Quick summary

Steve Bechtel’s 3-6-9 Ladders hangboard finger strength training

The 3-6-9 Ladders hangboard finger strength training routine was developed and popularized by Steve Bechtel, who is a well-known climber, coach, and writer. His aim was to create an effective hangboard finger strength training program that could be safely used all year round, both off-season and during the season, while not leading to overtraining or injury. The main idea behind Steve Bechtel’s 3-6-9 Ladders program is to reduce the loads to the necessary minimum and progress the volume, leading to increased time under tension (TUT) [1]

According to Steve, the program does not require any specialized hangboards, leads to less fatigue and reduced injury risk, and is sustainable over long periods of time. While the initial strength increase may not be as spectacular as in the case of the MaxHangs protocols, the gains will be more persistent, as they will originate from the development of more efficient neurological pathways, rather than from improvements in energy-system efficiency, as it is the case with high-intensity training [2].

Steve Bechtel’s 3-6-9 Ladders protocol details

  1. Choose 3 – 4 different grip positions.
    1. Try to include full crimp, half crimp, and open hand grip positions.
  2. For each grip position determine the load that will allow you to hang for a maximum of 12 seconds.
  3. For each chosen grip position perform the following sequence 3 – 5 times:
    1. Hang 3 seconds, rest 10 – 60 seconds;
    2. Hang 6 seconds, rest 10 – 60 seconds, or more;
    3. Hang 9 seconds. That’s one set.
  4. Rest as needed between sets, typically 3 – 5 minutes.
  5. In week 4 of the training cycle add a 12-second hang to each set.

Table 1: Steve Bechtel’s Ladders protocol summary.

Steve Bechtel's Ladders
Hang test time [s]12
Margin [s]0 - 9
MVC-7 load88 - 95%
Positions3 - 4
Sets/position3 - 5
Hangs/set3 - 4
Hang time [s]3 - 12
Rest betw. hangs [s]10 - 60+
Rest betw. sets [min]3 - 5
TUT [s]162 - 360
Total time [min]30 - 141+

Steve Bechtel’s Ladders routine remarks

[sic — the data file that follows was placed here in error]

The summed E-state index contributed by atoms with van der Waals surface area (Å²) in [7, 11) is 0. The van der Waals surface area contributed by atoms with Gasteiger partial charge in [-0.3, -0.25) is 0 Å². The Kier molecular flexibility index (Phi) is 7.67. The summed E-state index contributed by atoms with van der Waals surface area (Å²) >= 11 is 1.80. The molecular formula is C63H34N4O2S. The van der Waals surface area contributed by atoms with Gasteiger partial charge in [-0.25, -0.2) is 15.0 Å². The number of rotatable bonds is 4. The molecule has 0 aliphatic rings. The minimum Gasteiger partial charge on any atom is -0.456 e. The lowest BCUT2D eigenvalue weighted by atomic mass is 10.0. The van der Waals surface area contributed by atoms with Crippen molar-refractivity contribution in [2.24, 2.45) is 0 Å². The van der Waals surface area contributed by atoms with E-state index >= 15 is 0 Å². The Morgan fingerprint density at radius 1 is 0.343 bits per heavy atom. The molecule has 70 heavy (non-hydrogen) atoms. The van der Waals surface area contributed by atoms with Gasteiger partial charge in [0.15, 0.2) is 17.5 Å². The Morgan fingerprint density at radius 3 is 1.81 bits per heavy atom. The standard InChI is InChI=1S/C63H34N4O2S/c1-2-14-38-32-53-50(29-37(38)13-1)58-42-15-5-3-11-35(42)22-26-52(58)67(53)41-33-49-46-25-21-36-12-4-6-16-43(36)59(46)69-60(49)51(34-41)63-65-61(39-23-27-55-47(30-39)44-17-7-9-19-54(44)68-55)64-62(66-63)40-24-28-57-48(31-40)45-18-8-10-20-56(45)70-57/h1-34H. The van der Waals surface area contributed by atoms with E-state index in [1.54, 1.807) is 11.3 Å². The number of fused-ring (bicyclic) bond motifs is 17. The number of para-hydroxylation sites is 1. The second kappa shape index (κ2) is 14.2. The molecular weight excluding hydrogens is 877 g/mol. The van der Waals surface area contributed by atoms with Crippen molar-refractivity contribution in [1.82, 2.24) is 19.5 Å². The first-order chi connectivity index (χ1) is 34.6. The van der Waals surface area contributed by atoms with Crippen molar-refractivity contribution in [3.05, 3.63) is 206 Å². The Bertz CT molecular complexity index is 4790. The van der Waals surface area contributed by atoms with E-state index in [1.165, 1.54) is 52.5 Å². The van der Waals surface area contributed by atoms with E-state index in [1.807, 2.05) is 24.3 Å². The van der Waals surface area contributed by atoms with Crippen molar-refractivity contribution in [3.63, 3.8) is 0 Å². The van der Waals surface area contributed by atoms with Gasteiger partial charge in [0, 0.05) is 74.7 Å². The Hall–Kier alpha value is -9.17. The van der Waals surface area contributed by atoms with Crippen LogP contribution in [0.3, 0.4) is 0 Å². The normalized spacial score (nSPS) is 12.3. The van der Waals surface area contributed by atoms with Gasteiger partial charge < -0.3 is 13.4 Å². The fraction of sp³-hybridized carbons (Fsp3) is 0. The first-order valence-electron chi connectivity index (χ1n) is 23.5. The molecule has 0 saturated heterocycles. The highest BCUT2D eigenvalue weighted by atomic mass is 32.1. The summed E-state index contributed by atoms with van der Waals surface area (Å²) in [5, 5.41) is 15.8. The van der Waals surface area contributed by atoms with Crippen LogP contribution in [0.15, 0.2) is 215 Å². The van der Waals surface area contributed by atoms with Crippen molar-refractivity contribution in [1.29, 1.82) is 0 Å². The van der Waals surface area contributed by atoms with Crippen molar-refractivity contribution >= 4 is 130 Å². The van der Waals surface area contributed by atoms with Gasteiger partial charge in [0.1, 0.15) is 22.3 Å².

• You may adjust the rest time as needed – make sure you don’t get pumped.
    • Long rests lead to strength gains through neurological factors, such as muscle recruitment and firing rate.
    • Short rests lead to strength gains through hypertrophy (muscle growth).
  • If you’re new to the protocol, start with lighter loads – about 90% MVC-7 and see how it feels.
  • Keep a clear and detailed log of your hang loads, rest times between hangs and between sets.
Training log for Steve Bechtel's Ladders hangboard finger strength protocol.

Figure 1: Make sure to keep a log of your hang loads, rest times between hangs and between sets.

3-6-9 Ladders hangboard finger strength 4-week training cycle

  • A typical Ladders hangboard finger strength training cycle is four weeks long.
  • Perform two sessions per week.
  • Start with three hold types.
  • Schedule:
    • Week 1:
      • For each hold type perform 3 sets, that’s 9 sets in total per session.
    • Week 2:
      • For each hold type perform 4 sets, that’s 12 sets in total per session.
    • Week 3:
      • For each hold type perform 5 sets, that’s 15 sets in total per session.
    • Week 4:
      • Add a 12-second hang to each sequence, making it 3-6-9-12. For each hold type perform three sets, that’s 9 sets in total per session.
  • After completing the 4th week, perform a 12-second strength assessment for each hold type and increase the loads accordingly.
  • Add anywhere from 2 – 5% body weight after each 4-week cycle.
  • You want to keep adding weight over a long period. Increasing the load too early will lead to a plateau.

Bechtel’s Ladders hangboard finger strength routine results and discussion

The main idea behind Steve Bechtel’s 3-6-9 Ladders hangboard finger strength training protocol is to effectively improve finger strength, without running the risk of injury or overtraining, while still being able to climb outdoors regularly. To achieve this goal, the program relies on progressing volume rather than load. To support his strategy, Steve refers to a research paper from 1983, where it was shown that seven daily 1-minute actions at 30% of max resulted in around a 30% gain in strength in just six weeks, indicating that low loads can successfully be applied to strength training [3]. This approach was met with some skepticism amongst experienced climbers because the study Steve refers to was done on untrained men doing isometric squats. Furthermore, it was argued that the low loads in the Ladders hangboard finger strength training program would be insufficient to trigger strength gains in the case of experienced athletes [4]. Indeed, the most critical issue with the current state of literature is that the majority of studies were carried out on untrained subjects, while it is well established that trained individuals respond differently than those who lack training experience [5][6].

It is currently generally accepted that loads of at least 65% 1RM (one-repetition maximum) are required to trigger hypertrophy, and even higher loads are needed to maximize strength